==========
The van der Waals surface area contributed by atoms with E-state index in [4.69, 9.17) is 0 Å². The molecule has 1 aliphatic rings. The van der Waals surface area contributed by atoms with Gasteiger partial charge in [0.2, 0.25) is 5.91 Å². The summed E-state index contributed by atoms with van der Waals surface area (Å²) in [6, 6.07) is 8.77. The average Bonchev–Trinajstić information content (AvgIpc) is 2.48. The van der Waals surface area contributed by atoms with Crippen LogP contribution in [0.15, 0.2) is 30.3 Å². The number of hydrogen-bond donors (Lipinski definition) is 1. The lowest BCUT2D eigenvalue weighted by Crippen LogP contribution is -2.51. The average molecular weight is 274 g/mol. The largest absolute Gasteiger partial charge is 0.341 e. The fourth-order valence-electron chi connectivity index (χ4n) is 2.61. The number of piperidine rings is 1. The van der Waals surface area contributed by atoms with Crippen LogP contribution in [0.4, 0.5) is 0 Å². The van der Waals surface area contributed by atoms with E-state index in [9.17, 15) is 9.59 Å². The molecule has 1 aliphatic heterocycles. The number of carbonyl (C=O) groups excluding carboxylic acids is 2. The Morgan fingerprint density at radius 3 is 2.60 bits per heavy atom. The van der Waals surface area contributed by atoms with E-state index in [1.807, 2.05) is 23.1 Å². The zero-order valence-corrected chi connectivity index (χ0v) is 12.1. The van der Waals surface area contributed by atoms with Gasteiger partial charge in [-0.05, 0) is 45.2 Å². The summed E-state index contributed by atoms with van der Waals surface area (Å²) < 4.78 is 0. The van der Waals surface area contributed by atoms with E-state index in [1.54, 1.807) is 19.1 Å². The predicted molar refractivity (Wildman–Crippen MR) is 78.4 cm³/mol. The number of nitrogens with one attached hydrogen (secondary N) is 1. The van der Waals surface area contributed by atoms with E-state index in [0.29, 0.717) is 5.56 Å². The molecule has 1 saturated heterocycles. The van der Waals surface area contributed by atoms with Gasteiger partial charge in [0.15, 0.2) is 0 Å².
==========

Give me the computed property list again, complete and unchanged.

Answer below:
The van der Waals surface area contributed by atoms with E-state index in [4.69, 9.17) is 0 Å². The molecule has 1 aliphatic rings. The van der Waals surface area contributed by atoms with Gasteiger partial charge in [0.2, 0.25) is 5.91 Å². The summed E-state index contributed by atoms with van der Waals surface area (Å²) in [6, 6.07) is 8.77. The average Bonchev–Trinajstić information content (AvgIpc) is 2.48. The van der Waals surface area contributed by atoms with Crippen LogP contribution in [0.15, 0.2) is 30.3 Å². The number of hydrogen-bond donors (Lipinski definition) is 1. The lowest BCUT2D eigenvalue weighted by Crippen LogP contribution is -2.51. The average molecular weight is 274 g/mol. The largest absolute Gasteiger partial charge is 0.341 e. The fourth-order valence-electron chi connectivity index (χ4n) is 2.61. The number of piperidine rings is 1. The van der Waals surface area contributed by atoms with Crippen LogP contribution in [0.4, 0.5) is 0 Å². The van der Waals surface area contributed by atoms with E-state index in [9.17, 15) is 9.59 Å². The molecule has 1 aliphatic heterocycles. The number of carbonyl (C=O) groups excluding carboxylic acids is 2. The Morgan fingerprint density at radius 3 is 2.60 bits per heavy atom. The van der Waals surface area contributed by atoms with E-state index in [1.807, 2.05) is 23.1 Å². The zero-order valence-corrected chi connectivity index (χ0v) is 12.1. The van der Waals surface area contributed by atoms with Gasteiger partial charge in [-0.05, 0) is 45.2 Å². The summed E-state index contributed by atoms with van der Waals surface area (Å²) < 4.78 is 0. The van der Waals surface area contributed by atoms with E-state index in [1.54, 1.807) is 19.1 Å². The predicted molar refractivity (Wildman–Crippen MR) is 78.4 cm³/mol. The number of nitrogens with one attached hydrogen (secondary N) is 1. The van der Waals surface area contributed by atoms with E-state index in [0.29, 0.717) is 5.56 Å². The molecule has 1 saturated heterocycles. The van der Waals surface area contributed by atoms with Gasteiger partial charge in [0.15, 0.2) is 0 Å².